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In July 2016, a knife attack in Japan killing 19 people sent shockwaves across the country.
This was the largest mass killing ever seen in Japan’s modern history.
In fact, over the last 60 years, Japan’s violent crime rate has steadily declined,
and today, the country has one of the lowest homicide rates in the world.
So why is it that Japan is so safe?
Well, many attribute the low rate of crime to the low rate of gun ownership.
According to separate reports by the University of Chicago and the United Nations, just one
in 175 households in Japan own firearms, compared to the United States, where it is one in three.
This is largely because Japan makes purchasing a gun extremely difficult.
Most firearms are illegal, as the country’s 1958 Weapons Control Law states that "No person
shall possess firearms or swords" and even exceptions to this law are heavily regulated.
According to the Atlantic, buying a gun in Japan requires a rigorous background check,
screenings for mental illness and sobriety, as well as an all-day class ending in a written exam.
What’s more, gun owners must provide law enforcement with the exact location of their weapon and ammunition,
both of which much be locked and stored separately.
Gun owners are even required to retake the class every three years, and hand over their
weapon to police for annual exams.
Others credit Japan’s safety to its highly efficient criminal justice system.
Police extract confessions from 95 percent of those arrested, and according to their
own data, solve 98 percent of homicide cases.
The conviction rate is also reportedly very high at 99 percent as juries do not exist
but Japan's criminal justice system is not perfect. Courthouses are understaffed and judges are reportedly promoted according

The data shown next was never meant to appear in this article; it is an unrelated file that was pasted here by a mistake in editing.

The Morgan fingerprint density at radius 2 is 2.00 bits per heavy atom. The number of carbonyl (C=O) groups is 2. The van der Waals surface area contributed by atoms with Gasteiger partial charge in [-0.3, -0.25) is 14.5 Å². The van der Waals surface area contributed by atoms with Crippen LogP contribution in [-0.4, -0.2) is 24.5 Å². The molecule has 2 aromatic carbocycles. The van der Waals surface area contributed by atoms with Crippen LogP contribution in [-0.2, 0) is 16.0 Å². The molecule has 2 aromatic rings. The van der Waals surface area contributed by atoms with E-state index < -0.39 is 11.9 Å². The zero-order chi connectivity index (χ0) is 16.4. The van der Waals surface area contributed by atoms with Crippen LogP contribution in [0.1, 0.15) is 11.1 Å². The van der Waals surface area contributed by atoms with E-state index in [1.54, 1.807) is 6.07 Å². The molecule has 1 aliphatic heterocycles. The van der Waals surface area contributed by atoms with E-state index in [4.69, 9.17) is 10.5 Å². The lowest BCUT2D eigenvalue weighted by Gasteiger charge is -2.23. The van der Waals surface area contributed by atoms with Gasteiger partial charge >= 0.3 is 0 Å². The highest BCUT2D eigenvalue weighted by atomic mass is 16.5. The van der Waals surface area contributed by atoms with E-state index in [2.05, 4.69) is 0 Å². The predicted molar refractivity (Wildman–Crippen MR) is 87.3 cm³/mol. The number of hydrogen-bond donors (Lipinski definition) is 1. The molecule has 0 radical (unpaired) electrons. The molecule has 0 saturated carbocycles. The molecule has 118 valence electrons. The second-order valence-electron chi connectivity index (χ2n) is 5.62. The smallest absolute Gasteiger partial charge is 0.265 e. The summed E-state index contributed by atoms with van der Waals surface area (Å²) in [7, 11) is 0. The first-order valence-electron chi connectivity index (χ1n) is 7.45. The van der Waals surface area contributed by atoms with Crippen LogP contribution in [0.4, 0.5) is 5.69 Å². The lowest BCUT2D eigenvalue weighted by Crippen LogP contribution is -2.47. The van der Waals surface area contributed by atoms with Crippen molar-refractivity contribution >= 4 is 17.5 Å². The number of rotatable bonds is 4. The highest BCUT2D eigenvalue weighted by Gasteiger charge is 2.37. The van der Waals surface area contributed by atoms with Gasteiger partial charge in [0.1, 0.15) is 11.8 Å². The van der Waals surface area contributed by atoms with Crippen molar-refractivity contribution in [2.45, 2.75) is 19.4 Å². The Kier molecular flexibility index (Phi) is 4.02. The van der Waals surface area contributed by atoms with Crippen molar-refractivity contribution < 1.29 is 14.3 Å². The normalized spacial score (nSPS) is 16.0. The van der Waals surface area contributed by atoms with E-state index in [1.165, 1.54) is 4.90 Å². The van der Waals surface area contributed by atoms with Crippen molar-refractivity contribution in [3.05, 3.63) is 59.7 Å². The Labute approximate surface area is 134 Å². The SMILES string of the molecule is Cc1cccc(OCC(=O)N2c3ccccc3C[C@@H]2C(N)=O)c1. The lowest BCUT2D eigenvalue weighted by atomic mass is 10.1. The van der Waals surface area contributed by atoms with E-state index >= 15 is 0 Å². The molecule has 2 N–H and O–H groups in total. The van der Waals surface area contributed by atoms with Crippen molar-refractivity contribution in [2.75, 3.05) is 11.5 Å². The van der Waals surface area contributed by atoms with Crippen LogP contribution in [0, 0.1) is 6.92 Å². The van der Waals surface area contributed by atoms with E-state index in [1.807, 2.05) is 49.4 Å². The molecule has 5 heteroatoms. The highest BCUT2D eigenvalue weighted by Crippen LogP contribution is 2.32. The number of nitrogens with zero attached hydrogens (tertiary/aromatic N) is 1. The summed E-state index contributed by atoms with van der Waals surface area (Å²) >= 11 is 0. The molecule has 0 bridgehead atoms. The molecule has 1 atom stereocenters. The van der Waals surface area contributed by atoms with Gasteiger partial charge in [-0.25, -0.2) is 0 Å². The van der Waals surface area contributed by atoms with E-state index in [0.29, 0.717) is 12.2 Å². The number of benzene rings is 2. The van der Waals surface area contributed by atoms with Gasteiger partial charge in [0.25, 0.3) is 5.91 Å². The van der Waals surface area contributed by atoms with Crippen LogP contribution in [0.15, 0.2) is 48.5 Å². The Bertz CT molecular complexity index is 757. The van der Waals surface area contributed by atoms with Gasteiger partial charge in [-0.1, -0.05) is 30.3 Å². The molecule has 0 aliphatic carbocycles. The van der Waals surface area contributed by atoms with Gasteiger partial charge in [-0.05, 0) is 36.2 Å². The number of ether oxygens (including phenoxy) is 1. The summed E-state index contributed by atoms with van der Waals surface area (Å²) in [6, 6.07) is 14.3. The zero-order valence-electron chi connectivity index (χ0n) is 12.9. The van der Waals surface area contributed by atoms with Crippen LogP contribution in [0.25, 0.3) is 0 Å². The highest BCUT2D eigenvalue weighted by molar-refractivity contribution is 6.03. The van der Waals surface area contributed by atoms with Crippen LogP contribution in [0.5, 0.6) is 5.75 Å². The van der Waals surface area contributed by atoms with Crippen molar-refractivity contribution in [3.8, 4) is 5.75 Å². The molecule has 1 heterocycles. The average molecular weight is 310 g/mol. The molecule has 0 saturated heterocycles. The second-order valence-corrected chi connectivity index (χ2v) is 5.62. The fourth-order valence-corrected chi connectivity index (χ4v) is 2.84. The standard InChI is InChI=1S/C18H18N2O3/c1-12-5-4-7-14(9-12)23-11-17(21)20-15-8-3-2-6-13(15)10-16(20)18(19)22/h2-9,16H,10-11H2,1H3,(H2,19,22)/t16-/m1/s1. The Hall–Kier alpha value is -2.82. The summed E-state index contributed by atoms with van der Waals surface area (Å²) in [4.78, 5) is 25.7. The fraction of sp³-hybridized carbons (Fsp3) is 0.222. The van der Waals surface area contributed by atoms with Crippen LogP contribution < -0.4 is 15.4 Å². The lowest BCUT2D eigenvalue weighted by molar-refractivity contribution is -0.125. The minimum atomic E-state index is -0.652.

to the speed by which they process cases.
This pressure to convict provides the illusion that every crime is investigated and solved,
but many allege that the system does not paint an accurate picture of violent crime rates in Japan.
This is all against the backdrop of Japan’s uniquely non-violent culture, which strongly
emphasizes honor and politeness, and considers anger and aggression shameful, even childish.
Some experts link this to the aftermath of World War Two, when Japan constitutionally
and philosophically rejected violence after being victim to two nuclear attacks.
Soon after, the crime rate began to steadily drop and today, Japanese men commit roughly
a tenth of the homicides than they did in the mid-20th century.
There are a slew of other reasons why the Japanese are, for the most part, abiding by the law.
Some experts point to the country’s low rates of poverty, unemployment and drug use.
But it's likely that not one but a combination of these factors make Japan one of the
safest countries in the world.
But while Japan is safe, it is also home to one of the largest criminal organizations
in the world: the Yakuza.
Find out just how powerful the Yakuza really are by watching this video. Thanks
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Why Japan's Crime Rate Is So Low

3226 Folder Collection
羅紹桀 published on August 21, 2016    Su Kids translated    Chloe Tyan reviewed
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